The Golden Globes, the SAG Awards, and the Critics Choice Awards are now the biggest film awards in the lead-up to the Academy Awards. We can now begin to sketch in a timeline for the upcoming season that puts the Oscars in March but not late March.
So far, we only have the Oscars and the Producers Guild announcing their key dates.
Oscars — Preliminary voting begins, 9 a.m. PT, Monday, December 12, 2022
Oscars — Preliminary voting ends, 5 p.m. PT, Thursday, December 15, 2022
Oscars — Oscar Shortlists Announcement, Wednesday, December 21, 2022
Oscars — Eligibility period ends, Saturday, December 31, 2022
Producers Guild Nominations Announced, Thursday, January 12, 2023
Oscars — Nominations voting begins, 9 a.m. PT, Thursday, January 12, 2023
Oscars — Nominations voting ends, 5 p.m. PT, Tuesday, January 17, 2023
Producers Guild Polls Open, Monday, January 23, 2023
Oscars — Nominations Announcement, Tuesday, January 24, 2023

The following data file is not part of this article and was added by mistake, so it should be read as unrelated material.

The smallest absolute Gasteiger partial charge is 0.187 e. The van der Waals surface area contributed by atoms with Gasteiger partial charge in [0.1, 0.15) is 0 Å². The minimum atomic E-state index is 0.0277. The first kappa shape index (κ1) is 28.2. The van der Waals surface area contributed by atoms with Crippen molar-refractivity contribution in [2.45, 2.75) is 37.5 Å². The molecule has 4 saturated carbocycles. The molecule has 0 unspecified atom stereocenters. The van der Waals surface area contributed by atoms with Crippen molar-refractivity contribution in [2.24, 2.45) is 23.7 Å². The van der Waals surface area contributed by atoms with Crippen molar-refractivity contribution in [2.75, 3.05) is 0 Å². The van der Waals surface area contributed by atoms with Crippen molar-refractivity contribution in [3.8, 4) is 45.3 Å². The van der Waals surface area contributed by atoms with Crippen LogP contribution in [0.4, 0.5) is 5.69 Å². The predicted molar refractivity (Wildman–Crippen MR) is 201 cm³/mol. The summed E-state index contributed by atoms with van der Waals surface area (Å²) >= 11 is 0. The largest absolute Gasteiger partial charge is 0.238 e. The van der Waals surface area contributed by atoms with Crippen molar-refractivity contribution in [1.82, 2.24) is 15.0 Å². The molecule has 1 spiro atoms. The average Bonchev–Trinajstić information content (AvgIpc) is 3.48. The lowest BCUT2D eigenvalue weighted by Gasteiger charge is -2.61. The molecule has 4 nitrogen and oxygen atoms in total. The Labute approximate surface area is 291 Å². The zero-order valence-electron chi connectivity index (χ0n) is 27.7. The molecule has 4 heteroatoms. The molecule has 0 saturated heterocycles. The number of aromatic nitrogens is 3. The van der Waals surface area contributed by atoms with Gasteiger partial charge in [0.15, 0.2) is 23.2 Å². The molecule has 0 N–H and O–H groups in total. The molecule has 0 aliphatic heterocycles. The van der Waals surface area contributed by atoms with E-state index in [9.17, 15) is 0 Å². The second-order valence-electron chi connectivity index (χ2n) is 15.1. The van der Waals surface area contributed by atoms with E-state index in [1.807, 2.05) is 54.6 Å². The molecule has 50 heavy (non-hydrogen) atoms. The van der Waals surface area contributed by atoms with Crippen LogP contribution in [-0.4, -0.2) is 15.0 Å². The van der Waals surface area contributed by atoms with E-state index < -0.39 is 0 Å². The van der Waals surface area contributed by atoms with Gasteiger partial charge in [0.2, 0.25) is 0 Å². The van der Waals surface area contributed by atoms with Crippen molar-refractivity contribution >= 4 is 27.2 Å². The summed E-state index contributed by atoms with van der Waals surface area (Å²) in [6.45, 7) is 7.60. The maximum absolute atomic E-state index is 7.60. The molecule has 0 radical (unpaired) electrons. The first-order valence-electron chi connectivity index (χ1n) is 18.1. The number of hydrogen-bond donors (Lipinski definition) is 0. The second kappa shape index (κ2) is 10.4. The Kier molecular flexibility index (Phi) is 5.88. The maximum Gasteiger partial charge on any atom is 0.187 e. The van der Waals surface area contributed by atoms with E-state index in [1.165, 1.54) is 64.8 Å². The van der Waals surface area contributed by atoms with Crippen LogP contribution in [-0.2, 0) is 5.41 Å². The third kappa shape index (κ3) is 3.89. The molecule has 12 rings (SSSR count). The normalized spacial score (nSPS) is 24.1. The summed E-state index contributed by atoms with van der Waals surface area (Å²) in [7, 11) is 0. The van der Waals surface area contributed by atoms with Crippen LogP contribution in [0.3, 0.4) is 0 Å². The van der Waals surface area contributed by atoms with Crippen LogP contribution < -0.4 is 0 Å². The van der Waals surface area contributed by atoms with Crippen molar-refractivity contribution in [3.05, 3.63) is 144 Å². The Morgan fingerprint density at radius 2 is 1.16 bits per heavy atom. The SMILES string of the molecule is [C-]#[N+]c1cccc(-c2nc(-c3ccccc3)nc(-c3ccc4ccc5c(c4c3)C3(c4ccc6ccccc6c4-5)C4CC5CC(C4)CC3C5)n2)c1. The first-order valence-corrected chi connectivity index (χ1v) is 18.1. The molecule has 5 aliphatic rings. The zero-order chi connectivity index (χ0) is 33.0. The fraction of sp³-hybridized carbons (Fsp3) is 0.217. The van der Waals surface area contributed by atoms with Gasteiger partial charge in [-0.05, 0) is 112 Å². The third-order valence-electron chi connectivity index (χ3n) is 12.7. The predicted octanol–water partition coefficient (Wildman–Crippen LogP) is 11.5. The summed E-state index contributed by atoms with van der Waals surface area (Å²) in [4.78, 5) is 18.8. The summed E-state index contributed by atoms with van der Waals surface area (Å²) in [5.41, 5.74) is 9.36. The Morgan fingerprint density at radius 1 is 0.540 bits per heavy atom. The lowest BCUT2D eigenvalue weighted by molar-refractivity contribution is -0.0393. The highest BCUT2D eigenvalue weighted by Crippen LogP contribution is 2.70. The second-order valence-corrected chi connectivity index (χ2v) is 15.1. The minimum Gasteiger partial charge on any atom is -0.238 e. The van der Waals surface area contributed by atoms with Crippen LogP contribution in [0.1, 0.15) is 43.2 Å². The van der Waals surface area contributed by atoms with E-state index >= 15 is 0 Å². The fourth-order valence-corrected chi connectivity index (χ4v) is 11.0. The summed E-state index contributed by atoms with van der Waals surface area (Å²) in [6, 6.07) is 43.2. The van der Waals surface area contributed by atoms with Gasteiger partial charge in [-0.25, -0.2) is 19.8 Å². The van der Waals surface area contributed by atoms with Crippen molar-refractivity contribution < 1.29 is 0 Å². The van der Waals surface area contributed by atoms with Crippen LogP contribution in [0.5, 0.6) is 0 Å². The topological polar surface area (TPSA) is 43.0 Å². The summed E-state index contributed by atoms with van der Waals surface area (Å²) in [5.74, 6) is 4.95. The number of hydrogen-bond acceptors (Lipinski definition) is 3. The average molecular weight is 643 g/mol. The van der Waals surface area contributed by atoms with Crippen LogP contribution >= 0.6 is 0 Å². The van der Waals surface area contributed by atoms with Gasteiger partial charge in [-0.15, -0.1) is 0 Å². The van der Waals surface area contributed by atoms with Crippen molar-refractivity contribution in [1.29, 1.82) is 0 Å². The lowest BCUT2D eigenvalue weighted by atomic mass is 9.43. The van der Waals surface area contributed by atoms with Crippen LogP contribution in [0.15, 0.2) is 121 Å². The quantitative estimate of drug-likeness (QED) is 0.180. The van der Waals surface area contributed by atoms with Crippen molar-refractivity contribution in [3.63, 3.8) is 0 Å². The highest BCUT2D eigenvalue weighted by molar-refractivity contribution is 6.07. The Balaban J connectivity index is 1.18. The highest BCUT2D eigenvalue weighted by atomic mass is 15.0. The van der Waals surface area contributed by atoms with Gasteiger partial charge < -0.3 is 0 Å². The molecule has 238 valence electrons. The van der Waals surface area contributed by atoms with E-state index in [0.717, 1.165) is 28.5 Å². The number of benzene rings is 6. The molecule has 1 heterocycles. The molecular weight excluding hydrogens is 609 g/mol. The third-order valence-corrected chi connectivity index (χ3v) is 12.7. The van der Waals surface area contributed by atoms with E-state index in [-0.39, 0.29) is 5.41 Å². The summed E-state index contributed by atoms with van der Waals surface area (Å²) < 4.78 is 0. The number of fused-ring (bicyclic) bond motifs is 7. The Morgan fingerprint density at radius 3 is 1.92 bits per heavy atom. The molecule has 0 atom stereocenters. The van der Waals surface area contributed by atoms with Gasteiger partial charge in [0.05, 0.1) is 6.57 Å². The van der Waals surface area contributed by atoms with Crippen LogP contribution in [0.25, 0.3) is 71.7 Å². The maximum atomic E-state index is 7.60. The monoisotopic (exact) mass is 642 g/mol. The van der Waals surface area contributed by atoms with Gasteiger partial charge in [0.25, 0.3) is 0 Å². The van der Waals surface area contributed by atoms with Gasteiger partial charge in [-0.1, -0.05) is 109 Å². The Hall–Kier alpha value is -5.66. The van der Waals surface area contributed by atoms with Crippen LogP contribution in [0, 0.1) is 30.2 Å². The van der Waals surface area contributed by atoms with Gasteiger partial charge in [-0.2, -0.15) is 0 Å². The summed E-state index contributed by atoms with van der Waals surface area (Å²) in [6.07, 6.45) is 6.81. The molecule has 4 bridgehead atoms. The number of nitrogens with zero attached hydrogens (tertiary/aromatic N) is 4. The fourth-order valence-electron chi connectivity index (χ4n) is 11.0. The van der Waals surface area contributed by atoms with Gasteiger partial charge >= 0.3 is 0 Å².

Oscars — Nominees Luncheon, Monday, February 13, 2023
Producers Guild Polls Close, Friday, February 17, 2023
Producers Guild Ceremony, Saturday, February 25, 2023
Oscars — Final voting begins, 9 a.m. PT, Thursday, March 2, 2023
Oscars — Final voting ends, 5 p.m. PT, Tuesday, March 7, 2023
95th Oscars, Sunday, March 12, 2023
Oscar ballots will be in the hands of voters for a span of 5 days for nominations (January 12-17) and for final voting (March 2-7). Prior to COVID, preliminary screening and voting took place during the holidays, from Christmas to New Year’s, more or less. This year, we’re pushing somewhat past that to mid-January.
The way things used to work in the old days — I am repeating myself here but for newer readers — movies would premiere soon enough for the public to see them and the whole year would come to an end. Those movies would be assessed by voters the following year, often factoring in whether the films made money or not. Reviews mattered but box-office and word of mouth mattered more. “Best Picture of the Year” meant something much more than just whatever the insular world of critics and industry voters thought was “best.” That has changed. There is more of a focus on what the critics think is good versus what the public thinks.